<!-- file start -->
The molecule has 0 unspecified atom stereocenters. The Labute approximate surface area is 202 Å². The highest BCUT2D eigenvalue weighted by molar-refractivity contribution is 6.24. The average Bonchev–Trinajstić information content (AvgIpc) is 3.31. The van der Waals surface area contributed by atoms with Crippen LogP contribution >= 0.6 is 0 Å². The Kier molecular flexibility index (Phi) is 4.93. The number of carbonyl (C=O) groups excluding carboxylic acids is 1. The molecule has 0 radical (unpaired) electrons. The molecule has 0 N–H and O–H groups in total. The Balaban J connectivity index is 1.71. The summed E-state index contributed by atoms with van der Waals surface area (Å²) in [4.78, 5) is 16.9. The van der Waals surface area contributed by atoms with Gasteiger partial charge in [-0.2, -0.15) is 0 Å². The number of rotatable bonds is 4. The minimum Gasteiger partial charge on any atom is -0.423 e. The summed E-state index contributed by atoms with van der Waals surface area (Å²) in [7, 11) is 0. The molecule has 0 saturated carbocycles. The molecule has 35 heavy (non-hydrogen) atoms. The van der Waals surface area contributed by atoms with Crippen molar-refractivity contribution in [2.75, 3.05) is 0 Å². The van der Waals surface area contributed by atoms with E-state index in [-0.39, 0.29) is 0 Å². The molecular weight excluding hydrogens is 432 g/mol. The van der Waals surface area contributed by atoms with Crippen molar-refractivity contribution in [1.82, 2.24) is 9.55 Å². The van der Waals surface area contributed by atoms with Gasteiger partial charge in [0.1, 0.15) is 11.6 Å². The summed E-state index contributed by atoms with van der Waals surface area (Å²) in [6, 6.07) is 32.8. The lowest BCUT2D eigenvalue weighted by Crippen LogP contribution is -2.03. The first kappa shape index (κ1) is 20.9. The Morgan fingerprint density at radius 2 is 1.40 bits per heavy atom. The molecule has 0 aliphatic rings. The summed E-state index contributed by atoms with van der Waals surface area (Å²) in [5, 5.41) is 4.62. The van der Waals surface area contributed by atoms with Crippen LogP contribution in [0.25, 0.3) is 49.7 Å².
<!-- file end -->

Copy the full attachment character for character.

The molecule has 0 unspecified atom stereocenters. The Labute approximate surface area is 202 Å². The highest BCUT2D eigenvalue weighted by molar-refractivity contribution is 6.24. The average Bonchev–Trinajstić information content (AvgIpc) is 3.31. The van der Waals surface area contributed by atoms with Crippen LogP contribution >= 0.6 is 0 Å². The Kier molecular flexibility index (Phi) is 4.93. The number of carbonyl (C=O) groups excluding carboxylic acids is 1. The molecule has 0 radical (unpaired) electrons. The molecule has 0 N–H and O–H groups in total. The Balaban J connectivity index is 1.71. The summed E-state index contributed by atoms with van der Waals surface area (Å²) in [4.78, 5) is 16.9. The van der Waals surface area contributed by atoms with Gasteiger partial charge in [-0.2, -0.15) is 0 Å². The number of rotatable bonds is 4. The minimum Gasteiger partial charge on any atom is -0.423 e. The summed E-state index contributed by atoms with van der Waals surface area (Å²) in [7, 11) is 0. The molecule has 0 saturated carbocycles. The molecule has 35 heavy (non-hydrogen) atoms. The van der Waals surface area contributed by atoms with Crippen molar-refractivity contribution in [2.75, 3.05) is 0 Å². The van der Waals surface area contributed by atoms with E-state index in [-0.39, 0.29) is 0 Å². The molecular weight excluding hydrogens is 432 g/mol. The van der Waals surface area contributed by atoms with Crippen molar-refractivity contribution in [1.82, 2.24) is 9.55 Å². The van der Waals surface area contributed by atoms with Gasteiger partial charge in [0.1, 0.15) is 11.6 Å². The summed E-state index contributed by atoms with van der Waals surface area (Å²) in [6, 6.07) is 32.8. The lowest BCUT2D eigenvalue weighted by Crippen LogP contribution is -2.03. The first kappa shape index (κ1) is 20.9. The Morgan fingerprint density at radius 2 is 1.40 bits per heavy atom. The molecule has 0 aliphatic rings. The summed E-state index contributed by atoms with van der Waals surface area (Å²) in [5, 5.41) is 4.62. The van der Waals surface area contributed by atoms with Crippen LogP contribution in [0.25, 0.3) is 49.7 Å².